Recipe 19.1 Writing a CGI Script
A CGI script is a server-side program launched by a web server to generate dynamic content. It receives encoded information from the remote client (user's browser) via STDIN and environment variables, and it must produce a valid HTTP header and body on STDOUT. The standard CGI module, shown in Example 19-1, painlessly manages input and output encoding.
#!/usr/bin/perl -w # hiweb - load CGI module to decode information given by web server use strict; use CGI qw(:standard escapeHTML); # get a parameter from a form my $value = param('PARAM_NAME'); # output a document print header( ), start_html("Howdy there!"), p("You typed: ", tt(escapeHTML($value))), end_html( );
CGI is just a protocol, a formal agreement between a web server and a separate program. The server encodes the client's form input data, and the CGI program decodes the form and generates output. The protocol says nothing regarding which language the program must be written in; programs and scripts that obey the CGI protocol have been written in C, shell, Rexx, C++, VMS DCL, Smalltalk, Tcl, Python, and of course Perl.
The full CGI specification lays out which environment variables hold which data (such as form input parameters) and how it's all encoded. In theory, it should be easy to follow the protocol to decode the input, but in practice, it is surprisingly tricky to get right. That's why we strongly recommend using the CGI module. The hard work of handling the CGI requirements correctly and conveniently has already been done, freeing you to write the core of your program without getting bogged down in network protocols.
CGI scripts are called in two main ways, referred to as methods—but don't confuse HTTP methods with Perl object methods! The HTTP GET method is used in document retrievals where an identical request will produce an identical result, such as a dictionary lookup. A GET stores form data in the URL. This means it can be conveniently bookmarked for canned requests, but has limitations on the total request size. The HTTP POST method sends form data separate from the request. It has no size limitations, but cannot be bookmarked. Forms that update information on the server, such as mailing in feedback or modifying a database entry, should use POST. Client browsers and intervening proxies are free to cache and refresh the results of GET requests behind your back, but they may not cache POST requests. GET is suitable only for short read-only requests, whereas POST works for forms of any size, as well as for updates and feedback responses. By default, therefore, the CGI module uses POST for all forms it generates.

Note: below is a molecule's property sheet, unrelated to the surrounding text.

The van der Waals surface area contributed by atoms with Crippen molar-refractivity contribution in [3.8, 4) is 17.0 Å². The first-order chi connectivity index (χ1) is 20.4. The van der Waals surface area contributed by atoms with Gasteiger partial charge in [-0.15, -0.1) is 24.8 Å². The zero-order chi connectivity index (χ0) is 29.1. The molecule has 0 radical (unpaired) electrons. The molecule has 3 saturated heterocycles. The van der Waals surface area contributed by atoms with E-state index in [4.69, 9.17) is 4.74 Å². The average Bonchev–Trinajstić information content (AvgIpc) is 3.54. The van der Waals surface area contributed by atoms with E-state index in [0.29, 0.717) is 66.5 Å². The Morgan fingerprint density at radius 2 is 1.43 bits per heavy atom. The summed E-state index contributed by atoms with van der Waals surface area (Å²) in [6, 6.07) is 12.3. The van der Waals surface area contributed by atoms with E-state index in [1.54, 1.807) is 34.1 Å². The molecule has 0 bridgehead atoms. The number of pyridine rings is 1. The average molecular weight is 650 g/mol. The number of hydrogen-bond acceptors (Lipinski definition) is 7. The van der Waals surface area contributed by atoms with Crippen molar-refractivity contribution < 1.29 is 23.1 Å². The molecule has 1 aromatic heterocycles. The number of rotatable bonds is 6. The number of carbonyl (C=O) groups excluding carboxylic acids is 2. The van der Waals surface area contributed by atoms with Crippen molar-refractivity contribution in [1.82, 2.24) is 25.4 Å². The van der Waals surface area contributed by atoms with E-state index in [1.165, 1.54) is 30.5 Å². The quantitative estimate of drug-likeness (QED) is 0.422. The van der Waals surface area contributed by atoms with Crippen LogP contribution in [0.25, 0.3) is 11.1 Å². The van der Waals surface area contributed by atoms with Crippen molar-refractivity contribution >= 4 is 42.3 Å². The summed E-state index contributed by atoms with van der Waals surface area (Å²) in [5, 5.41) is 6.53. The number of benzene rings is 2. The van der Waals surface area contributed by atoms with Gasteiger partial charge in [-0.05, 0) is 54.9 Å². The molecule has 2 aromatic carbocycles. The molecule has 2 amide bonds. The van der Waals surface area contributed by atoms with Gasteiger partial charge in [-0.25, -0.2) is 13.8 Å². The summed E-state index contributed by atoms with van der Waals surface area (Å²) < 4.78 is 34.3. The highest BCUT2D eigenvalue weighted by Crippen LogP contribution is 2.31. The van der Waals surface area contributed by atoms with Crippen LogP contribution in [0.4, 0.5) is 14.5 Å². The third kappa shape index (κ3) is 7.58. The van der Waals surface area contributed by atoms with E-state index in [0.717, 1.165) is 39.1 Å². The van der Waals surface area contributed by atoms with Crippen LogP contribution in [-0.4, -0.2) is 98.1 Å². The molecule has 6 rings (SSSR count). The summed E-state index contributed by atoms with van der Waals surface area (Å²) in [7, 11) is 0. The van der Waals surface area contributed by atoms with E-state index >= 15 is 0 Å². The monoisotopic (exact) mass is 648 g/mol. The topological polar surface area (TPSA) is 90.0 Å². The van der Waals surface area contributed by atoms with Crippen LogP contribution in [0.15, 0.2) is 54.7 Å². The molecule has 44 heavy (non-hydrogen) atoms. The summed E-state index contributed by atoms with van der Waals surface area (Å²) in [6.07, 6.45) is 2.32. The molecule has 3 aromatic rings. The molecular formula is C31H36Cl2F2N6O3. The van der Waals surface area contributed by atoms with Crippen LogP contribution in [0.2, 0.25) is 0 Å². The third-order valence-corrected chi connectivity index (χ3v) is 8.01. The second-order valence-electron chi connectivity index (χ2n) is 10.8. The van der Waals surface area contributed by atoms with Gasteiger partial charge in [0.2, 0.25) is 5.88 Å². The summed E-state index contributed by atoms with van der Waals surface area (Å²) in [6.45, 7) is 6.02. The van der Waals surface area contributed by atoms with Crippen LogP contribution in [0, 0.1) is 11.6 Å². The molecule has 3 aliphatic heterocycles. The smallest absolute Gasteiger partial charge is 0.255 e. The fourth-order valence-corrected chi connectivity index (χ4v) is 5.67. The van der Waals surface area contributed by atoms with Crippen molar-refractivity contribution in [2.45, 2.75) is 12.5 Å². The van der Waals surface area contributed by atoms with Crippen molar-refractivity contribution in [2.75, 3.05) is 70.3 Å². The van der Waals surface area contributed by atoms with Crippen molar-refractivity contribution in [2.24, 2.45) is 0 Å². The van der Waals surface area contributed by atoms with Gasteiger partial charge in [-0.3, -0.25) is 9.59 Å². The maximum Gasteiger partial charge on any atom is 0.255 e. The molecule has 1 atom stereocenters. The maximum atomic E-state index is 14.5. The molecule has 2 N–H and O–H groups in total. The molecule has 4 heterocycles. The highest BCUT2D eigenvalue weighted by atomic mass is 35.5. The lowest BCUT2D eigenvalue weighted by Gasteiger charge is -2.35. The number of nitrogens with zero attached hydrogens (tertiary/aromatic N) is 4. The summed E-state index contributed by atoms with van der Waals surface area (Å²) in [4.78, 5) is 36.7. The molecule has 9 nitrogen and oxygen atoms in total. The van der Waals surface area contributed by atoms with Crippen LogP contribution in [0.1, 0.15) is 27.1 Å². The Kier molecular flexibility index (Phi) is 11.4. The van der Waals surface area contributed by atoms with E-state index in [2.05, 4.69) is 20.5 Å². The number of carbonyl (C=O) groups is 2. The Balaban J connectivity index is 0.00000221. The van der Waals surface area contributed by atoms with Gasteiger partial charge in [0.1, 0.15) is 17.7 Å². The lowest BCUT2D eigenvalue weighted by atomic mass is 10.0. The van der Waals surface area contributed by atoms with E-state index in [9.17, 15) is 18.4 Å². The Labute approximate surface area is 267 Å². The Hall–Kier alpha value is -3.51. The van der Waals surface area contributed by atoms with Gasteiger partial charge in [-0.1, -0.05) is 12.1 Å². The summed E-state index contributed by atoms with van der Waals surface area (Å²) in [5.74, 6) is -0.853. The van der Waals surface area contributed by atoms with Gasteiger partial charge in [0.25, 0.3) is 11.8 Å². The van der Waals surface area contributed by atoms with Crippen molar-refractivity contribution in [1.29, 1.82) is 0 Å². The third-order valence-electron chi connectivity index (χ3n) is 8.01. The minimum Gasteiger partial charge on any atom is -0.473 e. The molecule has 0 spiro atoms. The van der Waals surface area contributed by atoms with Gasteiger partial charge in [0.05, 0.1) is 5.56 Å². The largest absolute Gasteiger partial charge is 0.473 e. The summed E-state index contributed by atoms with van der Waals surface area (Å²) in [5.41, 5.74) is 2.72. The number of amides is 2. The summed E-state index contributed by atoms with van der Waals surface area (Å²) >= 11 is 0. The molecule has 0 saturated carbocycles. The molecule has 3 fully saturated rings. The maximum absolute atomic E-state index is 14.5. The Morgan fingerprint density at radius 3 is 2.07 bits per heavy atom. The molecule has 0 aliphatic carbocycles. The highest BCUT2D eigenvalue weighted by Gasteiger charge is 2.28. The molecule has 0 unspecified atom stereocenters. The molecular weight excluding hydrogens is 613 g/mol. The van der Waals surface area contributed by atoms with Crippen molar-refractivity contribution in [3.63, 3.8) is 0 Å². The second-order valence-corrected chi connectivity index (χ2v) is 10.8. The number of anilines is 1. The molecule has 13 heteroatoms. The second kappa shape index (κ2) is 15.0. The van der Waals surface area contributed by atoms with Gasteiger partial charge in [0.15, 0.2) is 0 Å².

With few exceptions, mainly related to file permissions and highly interactive work, CGI scripts can do nearly anything other programs can do. They can send results back in many formats: plain text, HTML documents, XML files, sound files, pictures, or anything else specified in the HTTP header. Besides producing plain text or HTML text, they can also redirect the client browser to another location, set server cookies, request authentication, and give errors.
The CGI module provides two different interfaces: a procedural one for casual use, and an object-oriented one for power users with complicated needs. Virtually all CGI scripts should use the simple procedural interface, but unfortunately, most of CGI.pm's documentation uses examples with the original object-oriented approach. Due to backward compatibility, if you want the simple procedural interface, you need to specifically ask for it using the :standard import tag. See Chapter 12 for more on import tags.
To read the user's form input, pass the param function a field name. If you have a form field named "favorite", then param("favorite") returns its value. With some types of form fields, such as scrolling lists, the user can choose more than one option. For these, param returns a list of values, which you could assign to an array.
use CGI qw(:standard); $who = param("Name"); $phone = param("Number"); @picks = param("Choices");
That's all there is to accessing the user's input. Do with it whatever you please, then generate properly formatted output. This is nearly as easy. Remember that unlike regular programs, a CGI script's output must be formatted in a particular way: it must first emit a set of headers followed by a blank line before any normal output.
As shown in the Solution, the CGI module helps with output as well as input. The module provides functions for generating HTTP headers and HTML code. The header function builds the header for you. By default, it produces headers for a text/html document, but you can change the Content-Type and supply other optional header parameters as well:
print header( -TYPE => 'text/plain', -EXPIRES => '+3d' );
CGI.pm can also be used to generate HTML. It may seem trivial, but this is where the CGI module shines: the creation of dynamic forms, especially stateful ones such as shopping carts. The CGI module even has functions for generating forms and tables.
When printing form widgets, the characters &, <, >, and " in HTML output are automatically replaced with their entity equivalents. This is not the case with arbitrary user output. That's why the Solution imports and makes use of the escapeHTML function—if the user types any of those special characters, they won't cause formatting errors in the HTML.
For a full list of functions and their calling conventions, see CGI.pm's documentation.
19.1.4 See Also